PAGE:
Data is the Fuel of Digital Transformation, Officials Say


Federal officials shared how they're tackling digital transformation.

Harnessing the information hidden within the federal government’s truly vast stores of data is one of the biggest challenges in pursuing digital transformation.

Panelists during the Advanced Technology Academic Research Center’s Digital Transformation Virtual Summit on Jan. 18 shared how they are tackling the issue and some of the outcomes they are hoping to achieve.

Scott Simpson, Digital Transformation Lead for the Department of Homeland Security, for instance, envisions using data to innovate the procurement process. He runs the Procurement Innovation Lab for DHS.

“I’m an innovation coach,” he said. “I had an idea to innovate procurement [by teaching procurement officers to] apply agile methods to help the team across all DHS components to buy faster, smarter and more efficiently.” Currently, one idea being considered is how to use artificial intelligence to more accurately assess past performance, one of the criteria for most government solicitations.

Ron Thompson, Agency Chief Data Officer and Deputy Digital Transformation Officer at NASA, is wrestling with the changing nature and value of the data.

“This is beyond tagging and classification,” he said. “We are holistically, across the enterprise, in our infancy of knowing what’s in the enterprise. [If] you look over time, the sensitivity, the classification, changes … We have to look at a use case and see how we’re using the data, make sure we have intelligent data management in place [so] that it might not be tagged or classified at that level over time.”

Kenneth Clark, Assistant Director, U.S. Immigration and Customs Enforcement, said finding the right data is getting harder and harder as the volume of data keeps exploding.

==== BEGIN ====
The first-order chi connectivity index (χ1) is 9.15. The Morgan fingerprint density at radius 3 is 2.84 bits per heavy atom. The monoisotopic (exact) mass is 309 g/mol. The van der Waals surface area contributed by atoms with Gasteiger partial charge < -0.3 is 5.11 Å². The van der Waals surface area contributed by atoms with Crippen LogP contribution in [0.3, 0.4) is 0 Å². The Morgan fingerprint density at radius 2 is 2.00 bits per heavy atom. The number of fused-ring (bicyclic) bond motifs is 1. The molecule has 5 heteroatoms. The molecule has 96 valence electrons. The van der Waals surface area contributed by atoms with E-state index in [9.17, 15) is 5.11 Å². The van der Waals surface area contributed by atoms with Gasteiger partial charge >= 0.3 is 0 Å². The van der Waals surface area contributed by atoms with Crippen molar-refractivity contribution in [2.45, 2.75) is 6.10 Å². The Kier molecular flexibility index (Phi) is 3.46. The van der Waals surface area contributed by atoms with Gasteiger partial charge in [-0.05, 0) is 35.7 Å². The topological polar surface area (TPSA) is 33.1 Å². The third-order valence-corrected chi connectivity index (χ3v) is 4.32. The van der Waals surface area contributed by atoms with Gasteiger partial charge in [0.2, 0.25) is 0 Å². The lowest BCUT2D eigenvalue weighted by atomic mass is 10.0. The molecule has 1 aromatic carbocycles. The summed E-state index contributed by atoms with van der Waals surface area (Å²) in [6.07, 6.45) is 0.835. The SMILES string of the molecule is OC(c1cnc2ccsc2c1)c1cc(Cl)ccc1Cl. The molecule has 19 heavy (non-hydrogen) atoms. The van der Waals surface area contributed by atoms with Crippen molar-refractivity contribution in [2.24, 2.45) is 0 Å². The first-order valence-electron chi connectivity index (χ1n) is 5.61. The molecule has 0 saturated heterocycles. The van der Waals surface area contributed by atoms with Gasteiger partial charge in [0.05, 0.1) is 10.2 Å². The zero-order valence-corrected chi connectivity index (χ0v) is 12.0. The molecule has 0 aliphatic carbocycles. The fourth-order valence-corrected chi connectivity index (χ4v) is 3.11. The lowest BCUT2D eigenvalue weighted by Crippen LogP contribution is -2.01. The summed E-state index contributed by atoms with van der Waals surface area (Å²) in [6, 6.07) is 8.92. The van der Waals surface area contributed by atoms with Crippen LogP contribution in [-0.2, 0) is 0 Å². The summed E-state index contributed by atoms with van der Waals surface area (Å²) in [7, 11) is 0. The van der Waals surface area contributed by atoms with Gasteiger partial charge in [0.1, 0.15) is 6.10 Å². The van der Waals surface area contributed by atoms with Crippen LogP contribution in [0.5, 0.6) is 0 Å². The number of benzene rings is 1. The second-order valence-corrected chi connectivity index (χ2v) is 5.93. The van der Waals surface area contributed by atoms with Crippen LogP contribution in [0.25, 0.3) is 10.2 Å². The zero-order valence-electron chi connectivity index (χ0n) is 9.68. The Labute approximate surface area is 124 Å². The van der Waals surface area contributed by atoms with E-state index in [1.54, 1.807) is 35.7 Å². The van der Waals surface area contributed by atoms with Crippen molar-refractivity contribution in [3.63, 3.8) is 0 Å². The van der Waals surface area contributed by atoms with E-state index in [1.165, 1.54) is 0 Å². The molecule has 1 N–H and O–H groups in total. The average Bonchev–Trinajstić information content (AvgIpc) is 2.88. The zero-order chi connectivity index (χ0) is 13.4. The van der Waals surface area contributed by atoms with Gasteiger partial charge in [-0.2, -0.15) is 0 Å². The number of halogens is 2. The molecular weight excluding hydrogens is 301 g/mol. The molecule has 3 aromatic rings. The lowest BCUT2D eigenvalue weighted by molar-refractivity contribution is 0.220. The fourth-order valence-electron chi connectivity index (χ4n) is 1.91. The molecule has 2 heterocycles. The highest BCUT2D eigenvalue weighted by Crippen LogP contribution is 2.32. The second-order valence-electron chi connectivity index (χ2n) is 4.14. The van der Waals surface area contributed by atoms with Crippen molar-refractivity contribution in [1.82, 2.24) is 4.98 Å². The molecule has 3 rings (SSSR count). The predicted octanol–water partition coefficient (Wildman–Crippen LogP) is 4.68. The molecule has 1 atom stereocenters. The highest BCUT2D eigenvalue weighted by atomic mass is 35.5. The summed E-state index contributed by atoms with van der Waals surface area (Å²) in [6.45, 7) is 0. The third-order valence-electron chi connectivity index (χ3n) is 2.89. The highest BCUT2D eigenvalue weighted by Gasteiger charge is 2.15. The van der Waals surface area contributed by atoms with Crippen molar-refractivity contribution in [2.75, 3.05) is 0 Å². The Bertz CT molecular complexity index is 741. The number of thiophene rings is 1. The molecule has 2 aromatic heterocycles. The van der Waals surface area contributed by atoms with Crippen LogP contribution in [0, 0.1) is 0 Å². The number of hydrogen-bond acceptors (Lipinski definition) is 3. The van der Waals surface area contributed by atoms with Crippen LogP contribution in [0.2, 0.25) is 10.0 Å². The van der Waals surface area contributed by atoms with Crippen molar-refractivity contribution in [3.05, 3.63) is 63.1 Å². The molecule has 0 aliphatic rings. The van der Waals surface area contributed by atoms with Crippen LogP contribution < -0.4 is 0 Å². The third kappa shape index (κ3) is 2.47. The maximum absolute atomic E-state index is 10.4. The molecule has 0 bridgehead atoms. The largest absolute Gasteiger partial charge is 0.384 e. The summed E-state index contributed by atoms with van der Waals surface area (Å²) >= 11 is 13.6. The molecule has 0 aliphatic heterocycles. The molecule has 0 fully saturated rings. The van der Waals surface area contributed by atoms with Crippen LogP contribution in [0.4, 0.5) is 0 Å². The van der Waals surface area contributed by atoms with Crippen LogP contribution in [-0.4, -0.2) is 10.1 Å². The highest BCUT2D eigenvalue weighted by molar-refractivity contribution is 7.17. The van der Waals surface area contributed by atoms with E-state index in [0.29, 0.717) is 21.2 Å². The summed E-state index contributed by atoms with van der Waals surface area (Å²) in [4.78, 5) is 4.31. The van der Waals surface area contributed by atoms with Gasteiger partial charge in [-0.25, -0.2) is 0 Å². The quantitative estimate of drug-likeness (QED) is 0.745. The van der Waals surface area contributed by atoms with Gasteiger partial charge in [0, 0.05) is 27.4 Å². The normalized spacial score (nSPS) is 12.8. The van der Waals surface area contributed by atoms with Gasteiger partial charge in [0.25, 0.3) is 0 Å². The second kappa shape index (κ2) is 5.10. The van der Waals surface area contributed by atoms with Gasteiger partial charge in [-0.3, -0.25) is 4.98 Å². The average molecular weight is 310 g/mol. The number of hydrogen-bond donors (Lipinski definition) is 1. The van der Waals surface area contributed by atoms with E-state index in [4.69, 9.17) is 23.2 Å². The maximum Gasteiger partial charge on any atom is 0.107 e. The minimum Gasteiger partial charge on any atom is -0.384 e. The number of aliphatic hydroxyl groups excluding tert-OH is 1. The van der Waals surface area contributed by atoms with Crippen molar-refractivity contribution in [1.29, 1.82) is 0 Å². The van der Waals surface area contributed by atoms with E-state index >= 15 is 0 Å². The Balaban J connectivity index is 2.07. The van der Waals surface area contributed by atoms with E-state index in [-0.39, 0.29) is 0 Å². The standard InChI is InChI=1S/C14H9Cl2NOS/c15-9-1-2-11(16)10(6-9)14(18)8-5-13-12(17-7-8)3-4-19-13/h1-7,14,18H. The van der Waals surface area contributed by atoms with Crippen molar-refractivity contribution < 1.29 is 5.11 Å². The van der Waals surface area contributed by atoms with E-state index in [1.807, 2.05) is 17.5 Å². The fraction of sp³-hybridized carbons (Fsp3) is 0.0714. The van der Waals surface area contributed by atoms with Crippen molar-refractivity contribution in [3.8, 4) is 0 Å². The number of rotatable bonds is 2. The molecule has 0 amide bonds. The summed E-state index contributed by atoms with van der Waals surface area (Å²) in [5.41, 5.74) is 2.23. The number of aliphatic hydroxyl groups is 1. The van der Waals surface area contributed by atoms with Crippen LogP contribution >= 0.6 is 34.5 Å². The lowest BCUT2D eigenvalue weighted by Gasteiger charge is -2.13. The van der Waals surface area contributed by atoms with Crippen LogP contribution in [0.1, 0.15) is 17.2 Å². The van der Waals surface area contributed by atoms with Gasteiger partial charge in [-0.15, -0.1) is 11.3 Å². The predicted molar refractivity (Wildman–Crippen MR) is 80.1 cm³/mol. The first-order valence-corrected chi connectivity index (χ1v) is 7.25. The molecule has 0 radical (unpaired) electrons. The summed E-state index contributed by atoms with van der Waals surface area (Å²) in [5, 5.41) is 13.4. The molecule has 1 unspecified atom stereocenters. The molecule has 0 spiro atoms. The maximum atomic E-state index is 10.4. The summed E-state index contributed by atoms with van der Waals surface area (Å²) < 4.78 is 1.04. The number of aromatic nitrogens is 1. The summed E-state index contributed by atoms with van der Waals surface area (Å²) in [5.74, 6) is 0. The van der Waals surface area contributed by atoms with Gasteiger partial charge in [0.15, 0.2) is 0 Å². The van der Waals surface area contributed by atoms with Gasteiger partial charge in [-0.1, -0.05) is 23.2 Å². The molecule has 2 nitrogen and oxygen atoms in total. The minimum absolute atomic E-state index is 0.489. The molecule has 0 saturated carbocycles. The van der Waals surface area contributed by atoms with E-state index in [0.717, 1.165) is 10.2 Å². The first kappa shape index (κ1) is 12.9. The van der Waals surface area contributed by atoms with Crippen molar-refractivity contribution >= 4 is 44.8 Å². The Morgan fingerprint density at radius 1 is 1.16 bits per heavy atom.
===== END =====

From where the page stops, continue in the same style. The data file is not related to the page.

“It’s important to have the tools, artificial intelligence or machine learning, to help you sift through this massive amount of data,” so the agency can use it while still protecting it. It’s about finding “the right balance of what information you need, where you’re going to get it, and how you’re going to protect it,” he said.

The human factor must be considered, as well, all three agreed. Most users have no awareness of the long chain of datasets and IT systems that provide the framework for the user endpoint, nor do they necessarily recognize that the data they enter is part of that chain. Asking them to do something that seems simple, like changing the order of fields on a screen where they enter data, leaves them frustrated.

“So we try to show them what AI and all these [tools] mean to them,” Simpson said. “There are millions of records for hundreds of thousands of vendors … Add AI and you can really reap the benefits.”

Then users may say, hey, I can see what I get out of this, and they may take a few minutes and put more data in correctly, he added.

“You want to use what you’ve learned in the past and make things better for the future,” Clark said. “When you look at some of the technologies out there, AI, for instance, one of the threats is having bias in the data … [So we ask] why do we have it structured this way, why did it fail? We don’t want it to fail again when it’s used in AI.”

“It’s that linkage to mission and mission outcomes,” Thompson said. “When people hear ‘data strategy’ they think of records management. [Having] a chief data officer is new to the federal government … NASA is taking what we call a light, steady hand to our approach. [The] NASA culture is engineering. It takes time [and] consistent pressure.”